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May 19, 2014

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One-child policy change worsens midwife shortage

ZHANG Cuiqiong, 46, who has worked as a midwife for more than 20 years, is gearing up for the busiest year ever, as China’s relaxation of its one-child policy will intensify an already severe midwife shortage.

“I have seen a midwife help deliver 22 newborns in one single day in my hospital. And the record will surely be broken soon,” said Zhang, who serves at the No. 2 People’s Hospital of Guangdong Province.

The Province is expected to see a big baby boom after relaxing its birth control policy in late March to allow couples to have a second baby if either parent is an only child.

With a population of more than 100 million, Guangdong is the country’s most populous province. About 150,000 households there are qualified to have a second child.

It is forecast that the southern province will see the number of babies born increase by 10,000 to 15,000 in 2014.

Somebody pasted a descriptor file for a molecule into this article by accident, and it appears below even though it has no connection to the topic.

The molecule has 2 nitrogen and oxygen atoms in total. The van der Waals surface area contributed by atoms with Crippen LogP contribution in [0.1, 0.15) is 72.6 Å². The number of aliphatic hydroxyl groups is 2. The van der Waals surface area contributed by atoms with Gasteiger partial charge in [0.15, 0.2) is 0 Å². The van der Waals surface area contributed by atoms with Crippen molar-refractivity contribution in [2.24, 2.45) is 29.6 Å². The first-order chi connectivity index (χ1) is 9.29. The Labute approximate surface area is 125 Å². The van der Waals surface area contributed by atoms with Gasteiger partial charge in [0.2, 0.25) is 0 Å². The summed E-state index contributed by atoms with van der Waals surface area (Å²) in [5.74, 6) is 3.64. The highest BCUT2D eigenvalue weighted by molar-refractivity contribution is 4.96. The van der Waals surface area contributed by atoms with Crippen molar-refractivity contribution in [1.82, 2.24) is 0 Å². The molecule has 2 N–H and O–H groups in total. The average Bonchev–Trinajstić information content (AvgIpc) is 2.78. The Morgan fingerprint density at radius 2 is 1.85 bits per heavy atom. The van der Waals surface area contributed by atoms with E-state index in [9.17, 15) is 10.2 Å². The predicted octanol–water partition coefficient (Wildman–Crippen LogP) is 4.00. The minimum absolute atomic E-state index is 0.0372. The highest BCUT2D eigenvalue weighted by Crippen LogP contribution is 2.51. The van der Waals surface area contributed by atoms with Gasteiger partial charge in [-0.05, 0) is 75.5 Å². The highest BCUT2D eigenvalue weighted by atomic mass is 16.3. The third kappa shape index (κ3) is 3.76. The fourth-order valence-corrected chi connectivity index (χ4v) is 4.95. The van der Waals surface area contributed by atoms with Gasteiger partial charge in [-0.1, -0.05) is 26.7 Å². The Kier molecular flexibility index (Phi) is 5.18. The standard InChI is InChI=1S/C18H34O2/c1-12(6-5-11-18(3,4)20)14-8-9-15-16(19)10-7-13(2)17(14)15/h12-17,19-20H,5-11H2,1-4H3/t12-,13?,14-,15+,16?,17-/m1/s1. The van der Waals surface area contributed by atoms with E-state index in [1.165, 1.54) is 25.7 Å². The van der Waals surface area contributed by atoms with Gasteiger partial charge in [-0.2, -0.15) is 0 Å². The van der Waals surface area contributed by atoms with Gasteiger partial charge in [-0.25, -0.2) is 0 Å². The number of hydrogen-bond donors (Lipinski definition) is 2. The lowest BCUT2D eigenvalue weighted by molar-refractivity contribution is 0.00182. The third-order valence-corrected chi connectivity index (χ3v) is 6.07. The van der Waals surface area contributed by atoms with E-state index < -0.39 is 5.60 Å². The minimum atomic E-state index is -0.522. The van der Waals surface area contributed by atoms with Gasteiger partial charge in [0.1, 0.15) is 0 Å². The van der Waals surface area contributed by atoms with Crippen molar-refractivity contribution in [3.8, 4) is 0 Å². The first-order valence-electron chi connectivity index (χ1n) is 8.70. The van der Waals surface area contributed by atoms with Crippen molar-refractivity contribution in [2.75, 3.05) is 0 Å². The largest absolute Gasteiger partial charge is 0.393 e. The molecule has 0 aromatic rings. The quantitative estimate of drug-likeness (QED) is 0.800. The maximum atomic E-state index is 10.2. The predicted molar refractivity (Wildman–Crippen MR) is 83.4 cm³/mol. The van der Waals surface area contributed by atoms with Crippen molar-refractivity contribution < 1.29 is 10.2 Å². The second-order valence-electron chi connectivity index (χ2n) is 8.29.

“The years 2015 and 2016 will be the peak of the baby boom, with an increase of about 70,000 and 89,000 newborns respectively,” said Chen Yiping, deputy director with the Guangdong Provincial Health and Family Planning Commission.

Last November, the Communist Party of China decided the country would loosen its family planning policy first introduced in the late 1970s to rein in the surging population.

China has a midwife gap of 800,000, based on a ratio of 1,000 fertile women to one midwife in developed countries, said the National Health and Family Planning Commission.

Statistics from the commission showed that among 16 million newborns born every year in China, 160,000 died, and an additional 5,000 mothers-to-be died during delivery.

“If a woman can receive care from professional midwives and proper treatment in emergency situations, the death rate would be reduced by 75 percent,” said Lai Xuemei, matron of the Obstetrical Department of the First Affiliated Hospital of Jinan University in Guangzhou.

Jiang Mei, an expert on obstetrics with the Maternal and Child Health Care of China Association, said China has a scarcity of midwives with degrees.

Next year, six universities and colleges are to offer bachelor’s degrees for midwives.



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